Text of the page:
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Value of truffle-inoculated trees

dwheeler at teleport.com dwheeler at teleport.com
Thu Aug 20 08:35:25 EST 1998

In article <6rdta9$hjs$1 at nnrp1.dejanews.com>,
  kyosai at yin.or.jp wrote:
> This is a technical question Dan (by the way,what`s up?),after clear cutting,
> wouldn`t the fungi remain in the soil? Seeking a new host, such as the
> infamous Scleroderma, by traveling with the ground water downslope? With the
> number of mycorrhizal fungi that are known in the Pacific Northwest, would
> not the shear number and diversification insure re-inoculation of seedlings
> or shrubs that were replanted on clear cut lands? Let me know.
Good question. While Scleroderma can and does form mycorrhizae with many host
trees and shrubs, it is not commonly associated with Douglas fir that is known
(although I _have_ found S. hypogaeum with Douglas fir).

Most mycorrhizal fungi die within a year of clearcutting. This is even more
pronounced when the area is denuded of all plant life, such as in heavy slash
fires, which until recently were common.

It now appears that there is a succession of mycorrhizal fungi as trees and
shrubs mature and a forest develops. For example, while Endogone can be
associated with very young seedling Douglas fir, Cantharellus formosus and
Tricholoma magnivelare are seldom, if ever associated with seedling fir.

Close monitoring of one nearly monoculture stand of Douglas fir in Clackamas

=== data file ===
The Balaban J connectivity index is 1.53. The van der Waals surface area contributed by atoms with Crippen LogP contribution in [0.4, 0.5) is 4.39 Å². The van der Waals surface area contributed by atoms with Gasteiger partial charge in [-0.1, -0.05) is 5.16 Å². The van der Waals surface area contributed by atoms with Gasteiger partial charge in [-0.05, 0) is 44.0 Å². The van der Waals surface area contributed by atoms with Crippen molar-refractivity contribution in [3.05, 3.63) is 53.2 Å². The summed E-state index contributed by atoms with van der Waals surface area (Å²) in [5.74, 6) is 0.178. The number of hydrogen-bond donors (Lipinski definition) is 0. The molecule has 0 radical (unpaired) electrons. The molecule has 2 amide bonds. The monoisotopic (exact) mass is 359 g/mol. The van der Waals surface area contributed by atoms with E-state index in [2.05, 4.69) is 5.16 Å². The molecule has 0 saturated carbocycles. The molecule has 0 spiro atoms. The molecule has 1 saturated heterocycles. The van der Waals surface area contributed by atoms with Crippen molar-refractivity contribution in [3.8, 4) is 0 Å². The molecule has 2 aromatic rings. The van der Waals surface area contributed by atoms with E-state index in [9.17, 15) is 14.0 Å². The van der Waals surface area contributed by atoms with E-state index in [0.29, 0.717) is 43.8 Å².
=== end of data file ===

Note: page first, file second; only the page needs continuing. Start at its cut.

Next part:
County over the past 13 years strongly suggests Tuber species are unusual in
very young trees, even though I have found a Tuber gibbosum with a seedling
Douglas fir less than 8 inches tall and probably less than 3 years old.

Since mycorrhizal fungi are generally ignored in modern forestry,
recolonization is haphazard and spotty.

Fortunately, the most common animals found in clearcuts also are instrumental
in re-introducing many hypogeous mycorrhizal fungi via feces. But unless
these animals are encouraged rather than discouraged, future tree health is
in jeopardy.

There are a host of different things that affect mycorrhizal fungi
development, including soil type, soil pH, slope, water availability,
available hosts, degree of rock and type of rock; native animal species,
large woody debris left as cover for animals and the dispersal of said
debris; elevation, etc.

Most of these have not been covered. And in general, the mycorrhizal fungi
have been so infrequently cultivated as to be of no real consequence. For
example, no one knows how important Thelophora terrestris is is seedling tree
survival, nor how fast that mycorrhizal fungi allows trees to develop, and
under what conditions. While Pisolithus tinctorius is commonly introduced to
seedlings in nurseries, that fungus is an indication of _very_ poor growing
conditions in nature. What role these fungi, often not even native to
clearcuts, affects regeneration has not been documented. Nor is it likely to
be in the near future.

Daniel B. Wheeler

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